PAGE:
The enlightened vampire risks his soul to battle dark forces in the City of Angels in this noirish 'Buffy the Vampire Slayer' spin-off. Formerly the Slayer's lover and ally, Angel relocated to L.A. seeking redemption for years of preying on innocents by combating demonic predators. It was a stylish addition to series creator Joss Whedon's 'Buffy' saga, anchored by David Boreanaz's tender-tough title hero.
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Rescue 77 is an American television series about the professional and personal lives of paramedics in Los Angeles, California. The show aired in the spring of 1999 on Monday nights on the WB network.The creator and executive producer was Gregory Widen, a former Southern California firefighter and paramedic, and the writer of the 1991 firefighting drama Backdraft. His goal for the show was to provide a more realistic depiction of the lives of firefighters and paramedics than previous emergency medical television series such as Emergency!.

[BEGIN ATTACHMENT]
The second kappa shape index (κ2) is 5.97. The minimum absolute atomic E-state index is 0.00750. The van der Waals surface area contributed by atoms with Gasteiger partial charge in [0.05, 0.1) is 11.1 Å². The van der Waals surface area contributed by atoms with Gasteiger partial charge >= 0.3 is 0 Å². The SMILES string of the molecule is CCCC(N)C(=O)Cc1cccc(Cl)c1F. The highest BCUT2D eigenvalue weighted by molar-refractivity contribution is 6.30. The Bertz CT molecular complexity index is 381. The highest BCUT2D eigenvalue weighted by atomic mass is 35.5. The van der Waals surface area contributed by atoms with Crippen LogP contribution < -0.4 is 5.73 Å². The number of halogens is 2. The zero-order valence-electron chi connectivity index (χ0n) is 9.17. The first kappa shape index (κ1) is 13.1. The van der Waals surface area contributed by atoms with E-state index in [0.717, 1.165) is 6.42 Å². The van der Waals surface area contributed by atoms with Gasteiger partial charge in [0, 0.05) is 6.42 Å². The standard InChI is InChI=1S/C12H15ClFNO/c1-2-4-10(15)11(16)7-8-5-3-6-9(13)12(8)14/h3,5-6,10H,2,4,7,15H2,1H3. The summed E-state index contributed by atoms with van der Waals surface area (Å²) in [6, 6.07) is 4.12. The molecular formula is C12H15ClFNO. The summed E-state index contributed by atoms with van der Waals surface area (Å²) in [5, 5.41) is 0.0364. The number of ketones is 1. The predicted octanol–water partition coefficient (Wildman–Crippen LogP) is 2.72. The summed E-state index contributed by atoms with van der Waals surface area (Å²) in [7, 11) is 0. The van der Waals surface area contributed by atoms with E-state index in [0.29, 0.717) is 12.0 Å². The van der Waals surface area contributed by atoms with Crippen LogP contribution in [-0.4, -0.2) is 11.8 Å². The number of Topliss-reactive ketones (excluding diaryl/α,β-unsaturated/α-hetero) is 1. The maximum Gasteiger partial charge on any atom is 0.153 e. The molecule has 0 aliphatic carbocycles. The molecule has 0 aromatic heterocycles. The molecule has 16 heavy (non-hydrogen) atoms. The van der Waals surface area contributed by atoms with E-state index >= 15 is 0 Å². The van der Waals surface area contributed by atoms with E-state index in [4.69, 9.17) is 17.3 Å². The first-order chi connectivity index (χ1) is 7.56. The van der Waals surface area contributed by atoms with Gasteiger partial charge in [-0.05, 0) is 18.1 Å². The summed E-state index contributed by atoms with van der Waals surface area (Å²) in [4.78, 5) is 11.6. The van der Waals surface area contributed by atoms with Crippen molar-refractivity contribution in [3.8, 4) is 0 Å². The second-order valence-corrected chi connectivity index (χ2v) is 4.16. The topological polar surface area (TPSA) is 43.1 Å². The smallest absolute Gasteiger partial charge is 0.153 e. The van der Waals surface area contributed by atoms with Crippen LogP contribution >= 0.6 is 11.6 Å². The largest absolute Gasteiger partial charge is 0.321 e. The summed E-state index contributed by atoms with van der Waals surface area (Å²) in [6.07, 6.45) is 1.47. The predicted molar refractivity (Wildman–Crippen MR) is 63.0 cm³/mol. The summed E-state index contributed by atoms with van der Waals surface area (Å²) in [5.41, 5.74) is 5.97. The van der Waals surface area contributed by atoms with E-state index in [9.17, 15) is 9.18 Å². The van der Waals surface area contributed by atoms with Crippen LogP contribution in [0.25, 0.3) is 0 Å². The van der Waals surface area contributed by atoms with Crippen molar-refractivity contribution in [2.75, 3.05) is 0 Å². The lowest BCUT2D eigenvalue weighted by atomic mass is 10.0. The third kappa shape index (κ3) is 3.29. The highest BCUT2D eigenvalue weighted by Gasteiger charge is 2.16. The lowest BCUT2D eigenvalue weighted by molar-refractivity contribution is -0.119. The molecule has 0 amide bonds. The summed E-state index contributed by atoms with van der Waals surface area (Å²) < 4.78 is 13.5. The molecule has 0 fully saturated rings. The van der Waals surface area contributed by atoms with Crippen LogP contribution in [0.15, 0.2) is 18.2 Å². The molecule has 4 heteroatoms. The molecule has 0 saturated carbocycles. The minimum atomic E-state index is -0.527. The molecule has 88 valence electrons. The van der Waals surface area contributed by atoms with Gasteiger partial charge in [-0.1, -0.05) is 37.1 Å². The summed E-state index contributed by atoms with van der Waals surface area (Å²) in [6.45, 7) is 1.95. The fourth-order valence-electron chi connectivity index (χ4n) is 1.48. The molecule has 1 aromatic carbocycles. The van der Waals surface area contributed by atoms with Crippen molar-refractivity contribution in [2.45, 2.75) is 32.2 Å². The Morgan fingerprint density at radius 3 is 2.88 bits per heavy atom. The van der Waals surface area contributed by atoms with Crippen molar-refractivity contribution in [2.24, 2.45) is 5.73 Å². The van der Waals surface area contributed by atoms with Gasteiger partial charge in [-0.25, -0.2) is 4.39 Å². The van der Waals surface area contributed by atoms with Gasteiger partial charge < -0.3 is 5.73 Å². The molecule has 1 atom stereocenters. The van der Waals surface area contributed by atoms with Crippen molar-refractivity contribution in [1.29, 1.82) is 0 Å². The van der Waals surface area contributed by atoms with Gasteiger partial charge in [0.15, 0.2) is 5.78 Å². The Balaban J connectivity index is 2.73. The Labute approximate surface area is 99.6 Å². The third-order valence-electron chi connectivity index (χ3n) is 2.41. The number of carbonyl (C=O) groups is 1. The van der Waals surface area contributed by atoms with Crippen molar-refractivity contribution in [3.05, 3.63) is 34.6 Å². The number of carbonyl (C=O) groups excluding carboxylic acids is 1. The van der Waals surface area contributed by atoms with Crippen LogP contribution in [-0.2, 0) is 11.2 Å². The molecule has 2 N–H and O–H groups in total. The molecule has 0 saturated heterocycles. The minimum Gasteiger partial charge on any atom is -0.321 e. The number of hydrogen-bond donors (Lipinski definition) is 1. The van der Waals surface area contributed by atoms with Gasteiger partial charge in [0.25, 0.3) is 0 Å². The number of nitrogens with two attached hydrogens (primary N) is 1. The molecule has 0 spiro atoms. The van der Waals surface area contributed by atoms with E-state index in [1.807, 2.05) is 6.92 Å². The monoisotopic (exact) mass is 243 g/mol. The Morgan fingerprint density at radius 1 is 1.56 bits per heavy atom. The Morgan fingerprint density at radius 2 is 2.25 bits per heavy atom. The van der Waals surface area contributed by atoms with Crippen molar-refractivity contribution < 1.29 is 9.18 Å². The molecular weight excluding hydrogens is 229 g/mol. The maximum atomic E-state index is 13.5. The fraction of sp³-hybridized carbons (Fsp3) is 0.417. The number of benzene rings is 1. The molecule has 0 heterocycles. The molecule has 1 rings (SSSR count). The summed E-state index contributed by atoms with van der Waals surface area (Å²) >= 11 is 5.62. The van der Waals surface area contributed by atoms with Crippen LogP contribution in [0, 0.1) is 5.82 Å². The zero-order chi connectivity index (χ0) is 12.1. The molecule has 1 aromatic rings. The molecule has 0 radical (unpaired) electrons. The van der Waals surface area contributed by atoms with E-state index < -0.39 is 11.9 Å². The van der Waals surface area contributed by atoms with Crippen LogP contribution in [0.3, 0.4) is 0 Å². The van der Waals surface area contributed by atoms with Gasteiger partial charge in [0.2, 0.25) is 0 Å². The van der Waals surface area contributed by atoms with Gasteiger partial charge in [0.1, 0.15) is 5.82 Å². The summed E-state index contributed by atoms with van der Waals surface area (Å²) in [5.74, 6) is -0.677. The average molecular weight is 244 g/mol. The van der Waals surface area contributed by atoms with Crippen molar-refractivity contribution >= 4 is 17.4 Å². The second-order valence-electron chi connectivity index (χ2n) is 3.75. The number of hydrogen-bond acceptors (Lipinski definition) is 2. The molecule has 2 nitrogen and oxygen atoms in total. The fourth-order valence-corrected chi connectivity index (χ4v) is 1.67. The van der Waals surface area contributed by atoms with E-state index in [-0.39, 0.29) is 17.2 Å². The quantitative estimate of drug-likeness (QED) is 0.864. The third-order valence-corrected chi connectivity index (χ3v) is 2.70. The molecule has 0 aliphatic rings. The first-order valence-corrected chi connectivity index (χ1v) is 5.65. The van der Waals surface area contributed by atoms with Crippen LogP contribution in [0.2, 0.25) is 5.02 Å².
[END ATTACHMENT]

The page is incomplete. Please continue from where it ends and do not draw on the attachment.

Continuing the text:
Kevin Williamson, creator of the theatrical thriller Scream and the weekly teen-angst television series Dawson's Creek, brought elements of both these properties to the Twin Peaks-like TVer Glory Days. The series' 60-minute episodes focused primarily on 25-year-old Mike Dolan, author of a best-selling murder-mystery novel in which the characters were thinly disguised personifications of the people he grew up with in the small Pacific Northwest island community of Glory. When his creative batteries went dry, Mike returned home, to be met with hostility by his family members and former friends who didn't like being depicted (usually unsympathetically) in his novel. One disgruntled Glory citizen was Mike's childhood buddy Rudy Dunlop (Jay R. Ferguson), now the town's sheriff. Others included Mike's own bipolar mother Mitzi (Frances Fisher), his workaholic newspaper-editor sister Sara (Amy Stewart), and blowzy café owner Hazel Walker (Theresa Russell), who had once allegedly been "involved" with Mike's dad -- and whose literary counterpart was cast as the "murderer" in Mike's novel. The hero's only allies in town were coroner Ellie Sparks (Poppy Montgomery), who somehow managed to escape being caricatured in the novel, and Mike's 16-year-old sister Sam (Emily Van Camp), who fancied herself Glory's resident rebel. Inasmuch as the town was a hotbed of bizarre characters and quasi-supernatural events, it was only inevitable that murder would occasionally rear its ugly head, forcing Mike and Rudy to reluctantly collaborate as crime-solvers, with Ellie tagging along every inch of the way. Glory Days made its WB network bow on January 16, 2002.